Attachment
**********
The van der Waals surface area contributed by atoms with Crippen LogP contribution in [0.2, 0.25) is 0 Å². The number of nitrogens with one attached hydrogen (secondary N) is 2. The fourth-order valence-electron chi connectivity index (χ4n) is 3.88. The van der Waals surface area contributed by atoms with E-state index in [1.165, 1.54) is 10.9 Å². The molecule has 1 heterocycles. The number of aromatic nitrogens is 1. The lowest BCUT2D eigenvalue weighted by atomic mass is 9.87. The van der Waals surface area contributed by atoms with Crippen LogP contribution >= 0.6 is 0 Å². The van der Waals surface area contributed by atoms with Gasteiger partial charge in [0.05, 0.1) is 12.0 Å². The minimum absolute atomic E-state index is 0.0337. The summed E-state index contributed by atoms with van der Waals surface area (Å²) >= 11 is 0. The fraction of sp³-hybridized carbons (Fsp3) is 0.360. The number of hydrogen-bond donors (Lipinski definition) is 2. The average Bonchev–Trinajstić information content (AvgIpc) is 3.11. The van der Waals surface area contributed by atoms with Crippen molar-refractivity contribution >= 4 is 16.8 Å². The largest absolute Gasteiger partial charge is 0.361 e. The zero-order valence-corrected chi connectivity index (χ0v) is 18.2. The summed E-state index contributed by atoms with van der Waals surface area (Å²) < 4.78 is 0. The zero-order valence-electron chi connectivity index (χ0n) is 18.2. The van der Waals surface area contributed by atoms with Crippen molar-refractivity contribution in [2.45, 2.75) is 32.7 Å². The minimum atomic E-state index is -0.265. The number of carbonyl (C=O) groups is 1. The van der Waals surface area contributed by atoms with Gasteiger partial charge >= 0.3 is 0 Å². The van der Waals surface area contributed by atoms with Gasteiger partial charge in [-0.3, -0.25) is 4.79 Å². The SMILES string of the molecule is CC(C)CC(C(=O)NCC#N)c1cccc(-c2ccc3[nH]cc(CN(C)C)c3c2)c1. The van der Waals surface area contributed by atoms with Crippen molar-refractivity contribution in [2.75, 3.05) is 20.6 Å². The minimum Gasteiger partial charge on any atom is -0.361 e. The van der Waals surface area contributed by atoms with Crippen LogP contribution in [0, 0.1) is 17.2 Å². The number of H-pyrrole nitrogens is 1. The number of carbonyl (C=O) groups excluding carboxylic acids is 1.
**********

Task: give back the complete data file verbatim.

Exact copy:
The van der Waals surface area contributed by atoms with Crippen LogP contribution in [0.2, 0.25) is 0 Å². The number of nitrogens with one attached hydrogen (secondary N) is 2. The fourth-order valence-electron chi connectivity index (χ4n) is 3.88. The van der Waals surface area contributed by atoms with E-state index in [1.165, 1.54) is 10.9 Å². The molecule has 1 heterocycles. The number of aromatic nitrogens is 1. The lowest BCUT2D eigenvalue weighted by atomic mass is 9.87. The van der Waals surface area contributed by atoms with Crippen LogP contribution >= 0.6 is 0 Å². The van der Waals surface area contributed by atoms with Gasteiger partial charge in [0.05, 0.1) is 12.0 Å². The minimum absolute atomic E-state index is 0.0337. The summed E-state index contributed by atoms with van der Waals surface area (Å²) >= 11 is 0. The fraction of sp³-hybridized carbons (Fsp3) is 0.360. The number of hydrogen-bond donors (Lipinski definition) is 2. The average Bonchev–Trinajstić information content (AvgIpc) is 3.11. The van der Waals surface area contributed by atoms with Crippen molar-refractivity contribution >= 4 is 16.8 Å². The largest absolute Gasteiger partial charge is 0.361 e. The zero-order valence-corrected chi connectivity index (χ0v) is 18.2. The summed E-state index contributed by atoms with van der Waals surface area (Å²) < 4.78 is 0. The zero-order valence-electron chi connectivity index (χ0n) is 18.2. The van der Waals surface area contributed by atoms with Crippen molar-refractivity contribution in [2.45, 2.75) is 32.7 Å². The minimum atomic E-state index is -0.265. The number of carbonyl (C=O) groups is 1. The van der Waals surface area contributed by atoms with Gasteiger partial charge >= 0.3 is 0 Å². The van der Waals surface area contributed by atoms with Gasteiger partial charge in [-0.3, -0.25) is 4.79 Å². The SMILES string of the molecule is CC(C)CC(C(=O)NCC#N)c1cccc(-c2ccc3[nH]cc(CN(C)C)c3c2)c1. The van der Waals surface area contributed by atoms with Crippen molar-refractivity contribution in [2.75, 3.05) is 20.6 Å². The minimum Gasteiger partial charge on any atom is -0.361 e. The van der Waals surface area contributed by atoms with Crippen LogP contribution in [0, 0.1) is 17.2 Å². The number of H-pyrrole nitrogens is 1. The number of carbonyl (C=O) groups excluding carboxylic acids is 1.